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i think that that recent news about professor jacob turning down that position and the chemistry department is very eye opening because we often do experience a lot of types of discrimination and bias that you can't exactly pinpoint. but when you do have a very clear case going on, of course you're going to be wary of that and wary which school system seem to be more susceptible to interference from right wing lobbying and right wing politicians. and maybe that's not going to be a great place for me. i think that's important to consider. i certainly was malayna . absolutely. i mean, i think it, it not only has a chilling effect. i think on people student considering going to the university of north carolina at chapel hill, i would think graduate students as well within that. but also what scholars want to study and feel comfortable studying. because with this kind of current backlash on,
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i will say critical race theory in quotation marks, because i'm convinced that many of the people using this term and who claim to be against it or not actually familiar with what it is. i don't know. i don't actually know what it is, it is something about they think slavery and something about talking about race. it's publicly and i, i do wonder if you know, graduate student seen this are saying to themselves, oh, should i, should i not pursue this line of research? it's been the trend. is this what's going to happen moving forward? and, you know, we have already seen situations, for example, with the stevens, the light, a case of the university of illinois at urbana champaign, which i think it's another super high profile case. an instance of this where a person's research is being if research topic is being used against them for political purposes. and i think it's quite dangerous and we do not want to keep going down this slope in this direction. martha, it might be a to do a take away, but go ahead. i would takes us back to where we began, which is isn't the role of
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a board of trustees to support to enhance, to build the reputation the capacity of the university. and in this case, they've not only advocated their role they have undercut the university of north carolina. and this chilling effect is exactly evidence of that. i'm going to show you this on my laptop. this is josh chap and he works for a b, c 11. this was posted on june the 4th. we have learned that the co, how to jones has offers from at least 6 of the institutions and those positions have tenure. ok, let's imagine. so one, the one life meets. if you, while a know you nicole how to jose, what would you do? but i, i would absolutely go to another university, the wound that a tenure denial create even if it's ultimately reverse is too deep. robin, what would you do? i would as well,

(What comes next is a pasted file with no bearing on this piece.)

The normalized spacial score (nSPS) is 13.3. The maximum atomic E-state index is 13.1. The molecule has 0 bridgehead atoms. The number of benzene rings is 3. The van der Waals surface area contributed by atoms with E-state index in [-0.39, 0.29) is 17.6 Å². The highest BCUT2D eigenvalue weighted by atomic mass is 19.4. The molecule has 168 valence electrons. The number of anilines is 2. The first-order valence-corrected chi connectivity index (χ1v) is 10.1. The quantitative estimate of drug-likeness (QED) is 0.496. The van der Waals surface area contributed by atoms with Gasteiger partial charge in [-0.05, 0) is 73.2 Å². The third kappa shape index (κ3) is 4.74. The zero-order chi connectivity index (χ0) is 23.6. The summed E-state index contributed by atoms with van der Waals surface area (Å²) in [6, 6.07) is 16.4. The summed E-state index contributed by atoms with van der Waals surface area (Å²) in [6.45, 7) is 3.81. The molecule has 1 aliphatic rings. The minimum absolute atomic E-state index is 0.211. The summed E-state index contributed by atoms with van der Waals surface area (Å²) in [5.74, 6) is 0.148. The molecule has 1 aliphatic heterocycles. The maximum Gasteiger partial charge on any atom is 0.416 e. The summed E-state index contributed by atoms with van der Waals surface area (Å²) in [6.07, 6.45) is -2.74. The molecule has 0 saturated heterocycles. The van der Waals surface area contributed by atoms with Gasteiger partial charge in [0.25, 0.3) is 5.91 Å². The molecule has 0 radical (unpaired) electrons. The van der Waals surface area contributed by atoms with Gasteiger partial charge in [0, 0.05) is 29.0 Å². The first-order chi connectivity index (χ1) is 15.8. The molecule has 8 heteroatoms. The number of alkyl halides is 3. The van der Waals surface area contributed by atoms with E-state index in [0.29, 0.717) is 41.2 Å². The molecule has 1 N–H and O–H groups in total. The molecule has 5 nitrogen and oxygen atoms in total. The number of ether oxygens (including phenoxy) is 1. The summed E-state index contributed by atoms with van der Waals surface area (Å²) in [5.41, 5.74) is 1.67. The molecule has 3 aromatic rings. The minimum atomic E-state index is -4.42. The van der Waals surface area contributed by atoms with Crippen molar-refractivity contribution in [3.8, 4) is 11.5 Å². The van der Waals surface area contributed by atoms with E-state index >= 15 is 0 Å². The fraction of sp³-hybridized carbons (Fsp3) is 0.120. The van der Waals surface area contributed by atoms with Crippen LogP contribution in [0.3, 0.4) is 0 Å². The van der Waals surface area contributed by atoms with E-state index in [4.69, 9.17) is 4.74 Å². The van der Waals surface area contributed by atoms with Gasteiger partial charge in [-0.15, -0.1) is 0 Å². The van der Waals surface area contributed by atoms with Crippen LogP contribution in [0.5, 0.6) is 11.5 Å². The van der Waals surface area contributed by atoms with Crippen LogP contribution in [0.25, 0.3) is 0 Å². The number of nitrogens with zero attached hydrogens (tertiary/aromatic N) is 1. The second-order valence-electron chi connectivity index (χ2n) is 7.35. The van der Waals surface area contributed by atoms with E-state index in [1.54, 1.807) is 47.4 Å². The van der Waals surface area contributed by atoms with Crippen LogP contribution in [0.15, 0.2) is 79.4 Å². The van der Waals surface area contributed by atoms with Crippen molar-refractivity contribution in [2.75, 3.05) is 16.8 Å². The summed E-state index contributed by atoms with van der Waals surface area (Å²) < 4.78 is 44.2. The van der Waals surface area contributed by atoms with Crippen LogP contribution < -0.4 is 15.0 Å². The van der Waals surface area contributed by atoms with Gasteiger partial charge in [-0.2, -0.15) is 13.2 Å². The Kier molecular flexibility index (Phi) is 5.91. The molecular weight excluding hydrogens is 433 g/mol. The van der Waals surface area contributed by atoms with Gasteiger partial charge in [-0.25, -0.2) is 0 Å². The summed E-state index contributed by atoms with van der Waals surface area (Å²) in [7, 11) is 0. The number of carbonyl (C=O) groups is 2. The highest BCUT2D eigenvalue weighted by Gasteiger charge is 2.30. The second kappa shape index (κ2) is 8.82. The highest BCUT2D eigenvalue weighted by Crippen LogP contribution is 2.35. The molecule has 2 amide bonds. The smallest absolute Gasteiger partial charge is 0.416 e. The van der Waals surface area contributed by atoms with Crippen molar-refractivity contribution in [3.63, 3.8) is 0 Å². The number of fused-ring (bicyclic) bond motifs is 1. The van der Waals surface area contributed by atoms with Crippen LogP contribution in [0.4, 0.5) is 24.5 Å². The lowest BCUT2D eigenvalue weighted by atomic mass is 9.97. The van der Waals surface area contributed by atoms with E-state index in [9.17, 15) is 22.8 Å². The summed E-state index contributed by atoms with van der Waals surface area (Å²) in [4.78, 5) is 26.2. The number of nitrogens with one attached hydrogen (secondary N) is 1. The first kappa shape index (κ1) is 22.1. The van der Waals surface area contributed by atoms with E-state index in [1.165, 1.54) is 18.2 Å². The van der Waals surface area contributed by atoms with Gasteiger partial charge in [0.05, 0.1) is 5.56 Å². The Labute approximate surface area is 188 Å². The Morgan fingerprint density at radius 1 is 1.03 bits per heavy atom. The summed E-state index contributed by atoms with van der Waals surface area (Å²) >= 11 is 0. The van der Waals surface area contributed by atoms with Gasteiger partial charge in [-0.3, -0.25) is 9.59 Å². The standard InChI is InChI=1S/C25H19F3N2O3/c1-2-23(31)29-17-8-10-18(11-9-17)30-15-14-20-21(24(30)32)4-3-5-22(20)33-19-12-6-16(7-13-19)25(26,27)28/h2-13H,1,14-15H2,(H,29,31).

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i understand you have personal ties to you and see and really have wanted to that. i'm a mom. i'm not a robin if you would you still believe? all right, masa, what would you take? well, i've not been so far from that, and i will say that in my life on occasion, i have chosen to stay and fight. yeah. okay. i am somebody who i turned to live right in the, in the critical importance of universities. and while nicole handed john, she knew precisely what she needs to do for herself, i would say that, you know, many of us choose to stay and fight because we are deeply invested in preserving some integrity in institutions that do such important work. thank you. in the world, thank you robbing. thank you. marlena for shining a light on what it is like to be black and damaged in the united states today.
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thanks for watching everybody. i'll see you next time take ah ah, ah, ah ah, me welcome to do from every one of us. even those working quietly behind the scenes. so you can relax, enjoy a break in your journey. ah,
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and when you leave with a smile, we know our day's work is done. katara always welcome to our home. something was going to change. has anything really changed? this is systemic violence that needs to be addressed at its core. we are in a race against the variance. no one said we are also looking at the world as it is right now, not the world. we like it to be. the devil is always going to be in the details. the bottom line on i'll just around the, the health of humanity is that the stake a global pandemic requires a global response. w h o is the guardian of global health. delivering life, saving to supplies and training to help the world's most vulnerable people, uniting across borders to speed up the development of tests, treatments, and of vaccine keeping you up to date with what's happening on the ground in the ward and in the lab. now more than ever, the world needs
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w h. making a healthy, a world for you everyone. i learned taylor and under top stories, era in her 1st overseas trip in office us vice president, cala harris has raised the issue of migration with guatemala, president, alexandra jim at a harris announced the establishment of an american anti corruption were task force for the region. the vice president also warned people from making the journey to the us mexico border saying inigo migration, many benefits, organized crime. and they will be turned back. surge of migrants arriving.